'Miracle' victory brings New Haven a regional championship
YALE >> Dmonta Harris says he has ice water in his veins.
Wednesday night the New Haven senior proved it.
Harris knocked down a triple with three seconds left to play in the fourth quarter that sent the Rockets’ Class B regional final with Detroit Osborn into overtime.
From that point, New Haven outscored the Knights 7-5 at the free-throw line to escape with a 68-66 win and keep its unblemished record intact heading to the state quarterfinals.
“I did say I had ice in my veins,” a relived Harris said. “I was nervous, but I knew I had to pull it off.”
New Haven (25-0) will face Detroit Henry Ford, which topped Detroit Consortium 70-52, at Marysville on Tuesday at 7 p.m. with a trip to East Lansing on the line.
“I’m only 17 years old and this is the best feeling I’ve had in the life,” said Harris, who finished with 23 points. “There’s nothing better than this right now.”
It’s just the third regional title in school history for the Rockets, who remain the only team without a loss in the Class B state tournament.
This one wasn’t easy for New Haven, which trailed by seven, 60-53 with under a minute to play.
But as a few of the Rocket fans were leaving the gym, the team began the comeback.
It started with a triple from Austin Sherrell (15 points, five rebounds) with 31.3 seconds to play.
After a missed Osborn free throw, Harris got an offensive board and a layup to get New Haven to within two, 60-58.
The Rockets then got the turnover they were looking for on the inbounds pass, but then gave the ball right back to Osborn (14-9) with a turnover of their own and wound up having to send the Knights back to the free-throw line.
After making 1-of-2, Marquis Perkins (six assists) got the ball into Harris’ hands and he did the rest, draining the triple with three seconds to play in regulation.
“He had a real slow, slow first half,” New Haven coach Tedaro France II said. “He turned the ball over a few times so I had a quick chat with him during the break. I told him he’s a leader on this team. If he took off we’d take off. He played a great second half, made some big shots only a kid like him could make.
“He’s made plays for us all year, but tonight shows just what kind of player he is,” France continued. “He never put his head down. He stayed strong and stayed confident. His teammates picked him up and told him it was his game and he looked and me and said, ‘I’ve got you coach.’”
Harris had 22 points in the Rockets’ regional semifinal win over Yale.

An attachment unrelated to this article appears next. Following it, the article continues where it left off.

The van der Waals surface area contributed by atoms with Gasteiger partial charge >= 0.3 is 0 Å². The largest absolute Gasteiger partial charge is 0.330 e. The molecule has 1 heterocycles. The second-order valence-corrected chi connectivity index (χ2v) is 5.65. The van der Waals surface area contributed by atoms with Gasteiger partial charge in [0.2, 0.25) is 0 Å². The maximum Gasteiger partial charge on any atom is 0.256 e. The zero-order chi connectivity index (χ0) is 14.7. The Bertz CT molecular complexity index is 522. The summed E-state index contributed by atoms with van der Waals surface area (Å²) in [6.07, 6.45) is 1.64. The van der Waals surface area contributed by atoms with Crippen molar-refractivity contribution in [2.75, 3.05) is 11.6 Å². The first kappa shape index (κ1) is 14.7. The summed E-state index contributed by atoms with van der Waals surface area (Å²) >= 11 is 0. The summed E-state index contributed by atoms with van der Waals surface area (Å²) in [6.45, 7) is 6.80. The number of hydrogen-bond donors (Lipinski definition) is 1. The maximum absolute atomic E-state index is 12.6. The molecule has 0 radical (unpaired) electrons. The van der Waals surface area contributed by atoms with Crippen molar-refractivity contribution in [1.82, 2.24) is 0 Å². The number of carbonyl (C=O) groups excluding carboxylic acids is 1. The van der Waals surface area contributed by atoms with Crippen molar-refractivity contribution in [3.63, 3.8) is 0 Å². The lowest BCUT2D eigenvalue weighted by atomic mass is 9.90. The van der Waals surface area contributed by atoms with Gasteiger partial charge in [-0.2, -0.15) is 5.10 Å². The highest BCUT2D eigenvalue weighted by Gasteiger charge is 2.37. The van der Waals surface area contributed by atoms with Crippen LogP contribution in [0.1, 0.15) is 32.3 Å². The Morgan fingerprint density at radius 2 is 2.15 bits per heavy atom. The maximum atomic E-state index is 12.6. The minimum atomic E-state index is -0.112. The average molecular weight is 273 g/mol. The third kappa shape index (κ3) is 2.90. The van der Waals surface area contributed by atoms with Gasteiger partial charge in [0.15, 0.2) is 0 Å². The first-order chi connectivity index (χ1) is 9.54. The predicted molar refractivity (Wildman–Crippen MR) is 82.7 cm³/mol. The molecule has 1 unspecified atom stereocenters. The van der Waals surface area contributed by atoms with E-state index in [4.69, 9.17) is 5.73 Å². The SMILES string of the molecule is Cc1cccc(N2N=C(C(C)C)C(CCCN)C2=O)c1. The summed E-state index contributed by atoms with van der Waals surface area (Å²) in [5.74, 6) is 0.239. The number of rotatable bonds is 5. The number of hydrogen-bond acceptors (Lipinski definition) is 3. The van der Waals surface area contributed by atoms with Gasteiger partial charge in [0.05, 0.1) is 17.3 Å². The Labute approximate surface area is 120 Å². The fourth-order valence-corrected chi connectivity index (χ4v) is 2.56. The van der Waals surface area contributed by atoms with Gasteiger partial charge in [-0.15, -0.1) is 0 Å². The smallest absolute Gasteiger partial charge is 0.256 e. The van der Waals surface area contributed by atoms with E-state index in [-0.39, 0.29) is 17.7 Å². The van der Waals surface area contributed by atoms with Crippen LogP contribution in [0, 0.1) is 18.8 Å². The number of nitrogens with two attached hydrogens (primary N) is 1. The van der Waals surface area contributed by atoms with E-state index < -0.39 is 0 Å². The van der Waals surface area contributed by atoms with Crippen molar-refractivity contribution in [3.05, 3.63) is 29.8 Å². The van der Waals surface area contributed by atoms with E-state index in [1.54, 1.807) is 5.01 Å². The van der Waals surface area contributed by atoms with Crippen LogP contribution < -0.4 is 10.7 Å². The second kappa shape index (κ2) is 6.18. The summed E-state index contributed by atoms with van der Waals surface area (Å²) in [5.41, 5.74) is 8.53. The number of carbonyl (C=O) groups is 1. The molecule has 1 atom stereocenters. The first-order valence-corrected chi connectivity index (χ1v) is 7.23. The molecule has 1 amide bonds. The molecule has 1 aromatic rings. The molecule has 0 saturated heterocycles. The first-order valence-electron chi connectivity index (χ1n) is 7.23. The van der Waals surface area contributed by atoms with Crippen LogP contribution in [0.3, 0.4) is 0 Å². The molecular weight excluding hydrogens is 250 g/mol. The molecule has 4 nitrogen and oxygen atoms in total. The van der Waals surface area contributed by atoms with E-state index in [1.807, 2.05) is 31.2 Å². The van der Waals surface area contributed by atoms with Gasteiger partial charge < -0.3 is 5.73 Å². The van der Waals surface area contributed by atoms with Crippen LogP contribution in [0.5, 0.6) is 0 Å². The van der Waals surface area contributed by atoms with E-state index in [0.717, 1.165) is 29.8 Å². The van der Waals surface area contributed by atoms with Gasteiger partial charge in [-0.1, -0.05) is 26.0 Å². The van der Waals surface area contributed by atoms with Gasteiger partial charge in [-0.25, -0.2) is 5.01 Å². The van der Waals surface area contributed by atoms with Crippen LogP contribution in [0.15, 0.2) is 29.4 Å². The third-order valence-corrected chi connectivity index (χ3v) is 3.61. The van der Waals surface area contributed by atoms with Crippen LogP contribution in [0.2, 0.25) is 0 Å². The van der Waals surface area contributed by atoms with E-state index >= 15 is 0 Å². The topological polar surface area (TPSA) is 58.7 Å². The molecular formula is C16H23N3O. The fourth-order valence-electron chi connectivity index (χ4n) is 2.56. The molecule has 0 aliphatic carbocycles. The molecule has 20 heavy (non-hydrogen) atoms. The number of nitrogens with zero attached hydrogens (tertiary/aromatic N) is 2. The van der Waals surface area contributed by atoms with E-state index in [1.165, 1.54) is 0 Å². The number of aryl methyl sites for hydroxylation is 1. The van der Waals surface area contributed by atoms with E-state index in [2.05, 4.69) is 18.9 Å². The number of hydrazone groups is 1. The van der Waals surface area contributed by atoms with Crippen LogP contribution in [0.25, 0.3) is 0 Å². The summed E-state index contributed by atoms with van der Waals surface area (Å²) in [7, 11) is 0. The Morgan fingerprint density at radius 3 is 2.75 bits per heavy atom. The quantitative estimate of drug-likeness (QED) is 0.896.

“I saw people get up and leave because they thought the game was over,” France said. “This team has so much heart and resilience. They never quit.
“This year has been a special year and it shows how much they’ve grown,” France continued. “There’s no quit. The kids were saying on the sideline that we weren’t going to lose this game. To have that kind of confidence in their teammates is unreal. To get past this game right here with this group of kids is truly special.”
In overtime, New Haven went 7-for-10 at the free-throw line compared to 5-for-8 for Osborn.
“People see our record and they don’t know how much we’ve been through,” France said. “Each day is a struggle, but these kids take it in stride.”
Jerry Benn and Innocent Nwoko each had three blocks, while John Galloway finished with five assists.
The Rockets have won three regional titles in 13 tries. They also won in a title in 2012 and 1990.
“This is such a special moment for our school because we’ve failed at this moment so many times,” France said. “I told them to believe and they did. Not one time did I see a look in their faces of defeat. They knew they were going to win this game.”
Josh Harris chipped in nine points.
The Knights had four in double figure scoring – Christian Little John (13 points), Joseph Thomas (14 points), Dajon Watson (11 points) and DeAndre May (10 points).
“The fourth quarter, free-throw shooting, we just didn’t get it done and gave them opportunities,” said Osborn coach Lonell Williams, whose squad was 1-for-4 in the final minute at the free-throw line in the fourth quarter. “We were up seven. I think we started celebrating too soon.”